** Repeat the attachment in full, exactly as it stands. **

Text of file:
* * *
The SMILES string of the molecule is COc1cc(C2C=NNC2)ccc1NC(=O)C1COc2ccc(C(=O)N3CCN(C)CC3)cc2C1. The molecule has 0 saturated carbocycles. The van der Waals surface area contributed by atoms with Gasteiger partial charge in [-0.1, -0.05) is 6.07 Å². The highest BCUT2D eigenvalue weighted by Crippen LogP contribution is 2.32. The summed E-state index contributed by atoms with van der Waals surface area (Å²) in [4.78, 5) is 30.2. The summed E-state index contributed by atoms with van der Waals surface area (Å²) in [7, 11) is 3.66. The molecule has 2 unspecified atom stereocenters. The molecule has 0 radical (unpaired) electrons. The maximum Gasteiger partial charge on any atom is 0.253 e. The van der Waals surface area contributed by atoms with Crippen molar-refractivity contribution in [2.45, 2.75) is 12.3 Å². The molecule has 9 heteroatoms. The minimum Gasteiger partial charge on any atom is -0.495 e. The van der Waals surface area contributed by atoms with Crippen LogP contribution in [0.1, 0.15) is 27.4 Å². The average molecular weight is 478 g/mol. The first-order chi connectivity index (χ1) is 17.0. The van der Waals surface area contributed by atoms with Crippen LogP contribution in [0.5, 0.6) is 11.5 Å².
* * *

The SMILES string of the molecule is COc1cc(C2C=NNC2)ccc1NC(=O)C1COc2ccc(C(=O)N3CCN(C)CC3)cc2C1. The molecule has 0 saturated carbocycles. The van der Waals surface area contributed by atoms with Gasteiger partial charge in [-0.1, -0.05) is 6.07 Å². The highest BCUT2D eigenvalue weighted by Crippen LogP contribution is 2.32. The summed E-state index contributed by atoms with van der Waals surface area (Å²) in [4.78, 5) is 30.2. The summed E-state index contributed by atoms with van der Waals surface area (Å²) in [7, 11) is 3.66. The molecule has 2 unspecified atom stereocenters. The molecule has 0 radical (unpaired) electrons. The maximum Gasteiger partial charge on any atom is 0.253 e. The van der Waals surface area contributed by atoms with Crippen molar-refractivity contribution in [2.45, 2.75) is 12.3 Å². The molecule has 9 heteroatoms. The minimum Gasteiger partial charge on any atom is -0.495 e. The van der Waals surface area contributed by atoms with Crippen LogP contribution in [0.1, 0.15) is 27.4 Å². The average molecular weight is 478 g/mol. The first-order chi connectivity index (χ1) is 17.0. The van der Waals surface area contributed by atoms with Crippen LogP contribution in [0.5, 0.6) is 11.5 Å².